"Petroleum jelly can make wrinkles less apparent because it's adding moisture to the skin, which softens lines, but it can't actually prevent aging," Pinski says. Only a cream with a proven active ingredient, such as retinol, can stave off wrinkles. Plus, petroleum jelly is so greasy that it can create other problems, including breakouts.

Myth 5: If you use wax to remove hair, fewer hairs will grow back.

"Wax rips the hair out at the follicles," explains Woolery-Lloyd. "And any repeated injury to the follicles over time―we're talking 20 years―could damage some follicles to the point that they don't grow back." So employ waxing for its ability to keep your legs smoother longer than shaving can, not for diminishing hair growth.

Myth 6: Preparation H deflates puffiness.

This is a secret of makeup artists everywhere, and there's a lot of anecdotal evidence to suggest that this hemorrhoid cream can reduce undereye baggage, but no clinical studies have been done. 

One of the product's ingredients, a yeast derivative that is said to reduce puffiness, is no longer found in the version that's available in the U.S. (The cream was reformulated in 1994.) The other ingredient that is credited with reducing inflammation is phenylephrine, which temporarily constricts blood vessels. Nevertheless, using Preparation H around the eyes can cause dry and inflamed skin, says McBurney, so use this only where it's meant to be used, south of the belt line.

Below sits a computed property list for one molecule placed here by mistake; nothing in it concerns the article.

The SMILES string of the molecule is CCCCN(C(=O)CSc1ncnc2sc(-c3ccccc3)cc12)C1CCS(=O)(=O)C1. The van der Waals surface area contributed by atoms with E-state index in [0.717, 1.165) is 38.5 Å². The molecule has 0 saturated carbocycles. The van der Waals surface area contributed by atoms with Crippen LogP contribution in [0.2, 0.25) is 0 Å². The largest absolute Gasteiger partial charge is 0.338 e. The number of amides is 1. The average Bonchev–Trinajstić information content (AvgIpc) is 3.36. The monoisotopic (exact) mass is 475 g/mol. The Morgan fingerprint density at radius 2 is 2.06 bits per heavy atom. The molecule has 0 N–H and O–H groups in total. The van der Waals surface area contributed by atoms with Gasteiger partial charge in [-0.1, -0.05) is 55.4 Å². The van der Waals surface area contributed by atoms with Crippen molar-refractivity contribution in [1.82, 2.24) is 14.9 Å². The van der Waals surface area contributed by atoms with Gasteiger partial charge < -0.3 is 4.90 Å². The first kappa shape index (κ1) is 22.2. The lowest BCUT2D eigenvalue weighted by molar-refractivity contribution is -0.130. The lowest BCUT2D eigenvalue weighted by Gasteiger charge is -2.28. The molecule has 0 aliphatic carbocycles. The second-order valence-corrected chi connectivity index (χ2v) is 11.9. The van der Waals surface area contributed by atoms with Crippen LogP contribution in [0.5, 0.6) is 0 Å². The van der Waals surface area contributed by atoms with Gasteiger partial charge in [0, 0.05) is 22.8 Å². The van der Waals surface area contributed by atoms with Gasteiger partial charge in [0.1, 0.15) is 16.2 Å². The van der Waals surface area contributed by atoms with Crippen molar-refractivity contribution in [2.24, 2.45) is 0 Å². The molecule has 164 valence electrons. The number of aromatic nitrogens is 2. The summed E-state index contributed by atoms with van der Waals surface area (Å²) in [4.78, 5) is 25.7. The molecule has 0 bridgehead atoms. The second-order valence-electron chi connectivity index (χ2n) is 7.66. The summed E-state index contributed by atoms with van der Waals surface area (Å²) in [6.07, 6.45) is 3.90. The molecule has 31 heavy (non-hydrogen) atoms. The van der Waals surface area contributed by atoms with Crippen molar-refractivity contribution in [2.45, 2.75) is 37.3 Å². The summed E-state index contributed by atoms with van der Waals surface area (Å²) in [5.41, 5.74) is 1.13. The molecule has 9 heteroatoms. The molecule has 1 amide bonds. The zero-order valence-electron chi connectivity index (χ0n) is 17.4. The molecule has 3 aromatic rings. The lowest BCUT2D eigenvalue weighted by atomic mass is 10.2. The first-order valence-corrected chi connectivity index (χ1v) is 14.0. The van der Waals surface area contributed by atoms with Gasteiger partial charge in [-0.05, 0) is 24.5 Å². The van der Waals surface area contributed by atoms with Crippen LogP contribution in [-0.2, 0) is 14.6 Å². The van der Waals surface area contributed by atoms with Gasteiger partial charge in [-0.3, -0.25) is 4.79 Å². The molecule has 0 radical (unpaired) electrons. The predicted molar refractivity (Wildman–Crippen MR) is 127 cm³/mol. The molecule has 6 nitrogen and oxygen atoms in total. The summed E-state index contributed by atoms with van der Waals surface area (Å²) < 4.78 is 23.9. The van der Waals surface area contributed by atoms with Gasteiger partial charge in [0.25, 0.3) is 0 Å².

Myth 7: Rubbing your eyes creates wrinkles.

You won't get crow's-feet just from kneading your eyes when you're tired, says Frank. But the tug of gravity and the repetitive movement of facial muscles, as in smiling or frowning, can break down the collagen in your skin and create wrinkles over time. So that silly taunt you heard as a child―"If you keep making that face, it will freeze that way"―has merit.

Myth 8: Applying cocoa butter or olive oil will stop stretch marks.

Sadly, this isn't true. Stretch marks occur when skin expands quickly (as in pregnancy), breaking the collagen and elastin fibers that normally support it. Or they're simply luck of the genetic draw. "Stretch marks are formed below the top layer of skin, where the cocoa butter and olive oil can't reach," says McBurney. The most either can do is quell the itching that occurs when skin expands.

Myth 9: Brushing your hair 100 strokes a day will make it shine.

Marcia Brady, it turns out, was overzealous in her beauty routine. "One hundred strokes is too much," says Christopher Mackin, a trichologist (someone who studies hair) at the Gil Ferrer Salon, in New York City. 

"You'll do more damage than good." Hair will break if you tug on it too much. However, gentle brushing―a few strokes here and there―will make hair shine by distributing the natural oils from the scalp down the hair shafts and flattening the cuticles to make them reflect more light. More significant, light brushing removes impurities and stimulates blood flow to the scalp, which nourishes hair follicles and keeps them healthy.